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A Misty Wednesday

Early morning sunshine soon disappeared and in rolled sea mist.  I completed a few housekeeping chores  and then a dear friend (an ex-colleague of my husband) called and we had coffee and put the world to rights, as you do.  He left just before lunch time and we then had a snack lunch of tomato & courgette soup (which I made yesterday) and some salmon and cucumber club sandwiches.

We had this on our knees while watching the News on TV and then we decided to drive to Babbacombe and take a walk along Babbacombe Downs.  But by then it had turned even darker and colder.

On top of the cliffs there used to be a lovely house and garden, but when the cliff crumbled in 2012 (it had been crumbling long before then, but 2012 did for it totally) the house fell down with the landslide.  Fortunately, it was empty.  It had been a landmark house in the Bay for many years; it had been home to one of the Tate family (of Tate & Lyle, the sugar company).

This is what the view looks like on a fine sunny day …

And here (above) you can see the house that eventually collapsed, along with its garden and the cliff (obviously I took this photo before that awful happening.)

I love the view of the whole of Lyme Bay when the sun is shining and the air is clear.  On a very clear day you can see right around the coast as far as Portland Bill in Dorset.

Who would not want to be in Devon on such a day?  I am so thankful that my father and mother made the decision to move from a very industrial Lancashire, famous for its Victorian cotton mills and factory chimneys, to the rural beauty of Devon, only about 350 miles away but actually a different world, long before motorways were even thought of.  But the 1950s, those immediate post-war years, were so very different from today.   No supermarekts, and pubs closed at 10.30pm and were only open until 11pm in the summer months, and if you went to a dance on a Saturday night it had to end at midnight, as it wasn’t permissible to extend into Sunday morning (unless the hotel or wherever had applied for an extension of the licence).  How times have changed.  On TV this evening, an 18 year old young woman was talking about living in her small town in Dorset where there was little to do for young people, and if she wanted to stay out at a club until 1am or 2am she would have to get a taxi home, etc, etc.  I suddenly thought what my parents would’ve thought of me rolling home at that time of night aged 18!  They’d have been worried sick and no doubt called the police.  Yes, times have changed, many things for the better, but by no means all things.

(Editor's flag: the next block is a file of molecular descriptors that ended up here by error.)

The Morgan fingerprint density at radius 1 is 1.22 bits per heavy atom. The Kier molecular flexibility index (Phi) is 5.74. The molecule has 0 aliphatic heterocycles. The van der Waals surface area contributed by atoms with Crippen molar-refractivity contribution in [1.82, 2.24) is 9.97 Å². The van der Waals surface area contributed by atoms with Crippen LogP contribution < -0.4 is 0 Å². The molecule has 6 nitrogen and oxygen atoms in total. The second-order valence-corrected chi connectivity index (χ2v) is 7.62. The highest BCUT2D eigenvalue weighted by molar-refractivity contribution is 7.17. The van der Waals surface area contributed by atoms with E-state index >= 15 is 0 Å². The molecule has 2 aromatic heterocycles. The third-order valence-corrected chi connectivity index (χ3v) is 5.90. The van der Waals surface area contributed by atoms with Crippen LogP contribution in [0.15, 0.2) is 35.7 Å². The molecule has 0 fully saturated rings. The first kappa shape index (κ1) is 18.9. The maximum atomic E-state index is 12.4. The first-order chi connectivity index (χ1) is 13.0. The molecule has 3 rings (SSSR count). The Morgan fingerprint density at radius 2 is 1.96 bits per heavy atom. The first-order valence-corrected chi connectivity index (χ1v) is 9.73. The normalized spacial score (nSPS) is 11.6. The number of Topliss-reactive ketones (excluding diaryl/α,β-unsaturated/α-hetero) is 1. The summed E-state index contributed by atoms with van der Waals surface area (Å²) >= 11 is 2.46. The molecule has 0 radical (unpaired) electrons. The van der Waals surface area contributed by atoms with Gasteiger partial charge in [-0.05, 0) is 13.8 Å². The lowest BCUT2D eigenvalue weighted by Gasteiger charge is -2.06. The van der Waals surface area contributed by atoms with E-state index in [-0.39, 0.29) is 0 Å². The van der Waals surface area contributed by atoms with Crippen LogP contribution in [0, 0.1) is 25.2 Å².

Oh dear, this wasn’t meant to be an introspective post!  So to other things.  At last plants in the garden are beginning to grow, and there are buds on the camellia and the wallflowers are bushing out, and daffodils are coming up.


As soon as it’s a little warmer, we will be out there, tidying up the garden, weeding, and opening up the summerhouse. I can’t wait!!!

The 2nd pot of white hyacinths that I had on the kitchen windowsill had become ‘leggy’ and so I’ve removed the blooms and used them as cut flowers in the hall, where I think they might last for just one more day before they begin to discolour.

The morning’s post brought me a new Sarah Raven catalogue (I might get dahlias to plant in pots for the late summer/early autumn, as we’ve had little success with them when we plant them directly into the garden soil, but we love dahlias) and also a 2nd hand paperback.

It often happens that a magazine or catalogue arrives along with a book where both covers have been designed or been coloured in a similar way – this happened again today.  Pure coincidence.

Tomorrow, our plumber is coming to service the boiler (furnace to those of you in the USA or Canada) and do a couple of other jobs.  We asked him to come in the summer but this didn’t happen so he will be here tomorrow.  Well, we hope he will!  Hence our walk today because we have to be here for his visit tomorrow.